The modem is large and very much in charge and is easily double the size of my previous modem/router I had in my old condo. The modem has to be "centrally" located in the house for best results; however, my house doesn't really have a creamy wireless center so it had to make due with my home office, which is on the second floor at the rear of my house. Once the modem was installed he proceeded with connecting my new phone service, which is AT&T's version of Vonage if I'm honest. Sure it's one low monthly price with unlimited local and long distance calling, however if the modem fails - so does your ability to make phone calls. More on that later. With the Internet and phone service installed it was time to get down to business and install the HDTV portion of the U-verse service.
The technician positioned himself in front of my projection screen and asked me where all the wires were. I was as confused as he was at first, then I realized he thought that my motorized drop down screen was, in fact, a large LCD HDTV. I kindly showed him to my equipment rack, which rested in a custom closet at the back of the room. He stared at it for a good five minutes before letting me know that he wasn't qualified to work on such a system. I told him I would help him with anything he needed and relieved him of any liability should something go awry. I pulled the rack out from its cocoon and turned it 180 degrees, exposing the business end of my multi-room system.
He preceded to try and install the U-verse HD DVR atop my Mark Levinson No 433 amplifier because it had the greatest amount of space above it to allow for proper ventilation for the DVR. I guess to hell with the No 433's need for ventilation. I politely relocated the DVR to its own shelf towards the top of the rack and urged the technician to continue. He continued by simply connecting the existing Dish Network cables (remember, U-verse enters the house via existing coax cables) already run to my rack to the back of the DVR and stepped back to admire his handy work. He repeated the steps for the DVR in my master bedroom and began to do the same in my home office; when I told him I wanted the DVR in the office to reside in the closet he said "no problem."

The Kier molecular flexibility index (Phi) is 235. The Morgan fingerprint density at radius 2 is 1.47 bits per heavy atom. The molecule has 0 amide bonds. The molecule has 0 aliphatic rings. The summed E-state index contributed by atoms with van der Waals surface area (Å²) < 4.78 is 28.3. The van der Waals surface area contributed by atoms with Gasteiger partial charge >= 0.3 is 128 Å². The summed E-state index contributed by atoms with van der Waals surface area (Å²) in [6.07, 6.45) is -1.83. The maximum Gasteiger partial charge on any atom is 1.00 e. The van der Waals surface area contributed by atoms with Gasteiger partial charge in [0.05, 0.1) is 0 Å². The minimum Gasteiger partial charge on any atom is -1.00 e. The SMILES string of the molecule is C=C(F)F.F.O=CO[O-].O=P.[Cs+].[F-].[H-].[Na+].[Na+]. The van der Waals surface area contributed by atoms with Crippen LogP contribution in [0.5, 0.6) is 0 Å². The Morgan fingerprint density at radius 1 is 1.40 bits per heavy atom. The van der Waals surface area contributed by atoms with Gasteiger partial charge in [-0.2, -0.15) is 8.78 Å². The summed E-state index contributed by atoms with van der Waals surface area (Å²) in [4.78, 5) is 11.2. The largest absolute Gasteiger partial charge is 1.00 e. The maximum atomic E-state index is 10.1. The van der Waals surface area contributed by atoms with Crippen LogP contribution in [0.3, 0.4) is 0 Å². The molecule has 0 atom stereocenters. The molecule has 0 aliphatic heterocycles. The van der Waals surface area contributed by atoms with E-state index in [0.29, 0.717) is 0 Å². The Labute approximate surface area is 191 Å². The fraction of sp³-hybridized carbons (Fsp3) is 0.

No problem in the eyes of AT&T and their crack team of installers must mean "drill baby drill" because that is precisely what he did. He busted out a power drill with what looked to be an auger-sized bit and punched a hole in my wall a good inch in diameter to run a quarter inch coax cable from my master bedroom to my home office closet. I was speechless. He connected the remaining DVR to my home office system and began to pack up his things.
Start to finish, the technician was in my home for roughly two hours and before he left he asked if I'd give him a demo of my theater because I was his last stop of the day and he didn't have to be anywhere that evening. Sorry - I did, and because of his tardiness I was already running late.
With the technician barely a memory in my mind I surveyed the damage. Cables were not routed cleanly and by cleanly I mean not at all. He left three remotes and a channel guide on my kitchen table and a host of bits and pieces here and there strewn throughout the house. Parting contestants receive a poke in the eye, I guess.
Since I was left to become familiar with U-verse on my own I powered up the main HD DVR in my reference system and began navigating the setup menus, which are buried in the system's guide menus for some unknown reason. I let the little HD DVR know that it was connected to a 16:9 display (default is 4:3). I set the DVR to output HD signals at 1080i (default is 480i) and Dolby Digital surround.
From there I began channel surfing. I ordered the maximum number of HD channels, not including the premium movie channels such as HBO, Showtime etc., and found that I had gained quite a few new channels but lost quite a few as well. In the year since its initial installation AT&T has upgraded its HD channel selection and is now competitive with all the major service providers.